Not that I care what the Supreme Court nominee does under the sheets, and the dialogue I envision would probably qualify as PG-13. But his view of two major rulings on state laws banning certain types of sexual conduct is worth investigating. A candid discussion might make Americans wonder whether the judicial philosophy he upholds is quite as appealing as it sounds.
In nominating Gorsuch, President Donald Trump wanted to duplicate the late Justice Antonin Scalia's "image and genius." Gorsuch described Scalia, whose death created the vacancy he was chosen to fill, as a "lion of the law." In a speech last year, he embraced him as a model. Both Republicans and Democrats agree that the two are as different as Mary-Kate and Ashley Olsen.


What if the Minimum Wage Increase Is a Fraud?

Politicians ignore the economic consequences of central planning and hope voters will reward them for it.

Fight for $15 minimum wage.
What if the latest craze among the big-government Owsspawg/Dreamstime.comcrowd in both major political parties is to use the power of government to force employers to pay some of their employees more than their services are worth to the employers?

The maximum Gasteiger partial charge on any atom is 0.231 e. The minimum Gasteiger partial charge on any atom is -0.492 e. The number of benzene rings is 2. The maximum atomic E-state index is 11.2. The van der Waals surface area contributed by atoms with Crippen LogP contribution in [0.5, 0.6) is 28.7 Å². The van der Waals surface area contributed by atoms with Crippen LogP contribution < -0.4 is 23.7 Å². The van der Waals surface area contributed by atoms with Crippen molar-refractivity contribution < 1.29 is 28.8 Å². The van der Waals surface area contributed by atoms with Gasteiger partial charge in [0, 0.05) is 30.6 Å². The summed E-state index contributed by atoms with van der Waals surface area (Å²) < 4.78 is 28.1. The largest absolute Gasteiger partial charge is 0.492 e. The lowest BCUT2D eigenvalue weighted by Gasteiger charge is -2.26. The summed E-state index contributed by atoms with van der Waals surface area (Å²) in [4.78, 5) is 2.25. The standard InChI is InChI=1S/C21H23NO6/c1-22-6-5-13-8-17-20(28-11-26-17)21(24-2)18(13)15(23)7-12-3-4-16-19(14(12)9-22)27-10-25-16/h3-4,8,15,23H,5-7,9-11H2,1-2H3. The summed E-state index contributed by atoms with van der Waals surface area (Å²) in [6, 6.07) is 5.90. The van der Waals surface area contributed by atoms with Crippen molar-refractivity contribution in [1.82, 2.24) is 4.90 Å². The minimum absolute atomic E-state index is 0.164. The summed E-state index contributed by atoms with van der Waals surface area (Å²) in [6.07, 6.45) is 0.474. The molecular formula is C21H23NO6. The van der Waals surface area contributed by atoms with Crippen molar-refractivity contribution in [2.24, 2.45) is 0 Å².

What if this represents an intrusion by government into the employer-employee relationship? What if this consists of the government's effectively saying that it knows the financial worth of employees' services better than the employers and the employees do?
What if the minimum wage, now on the verge of being raised to $15 per hour everywhere in the land, is really the government's using threats of ruin and force to transfer wealth? What if the $15-per-hour figure is based on a political compromise rather than on free market forces or economic realities?
What if these wealth transfers will have profound unintended economic consequences and will negatively affect everyone? 


The Fourth Amendment Is Supposed to Work for the People, Not the Government

The FBI thinks the constitutional right to privacy is a pain in the neck and they'd prefer to do without it.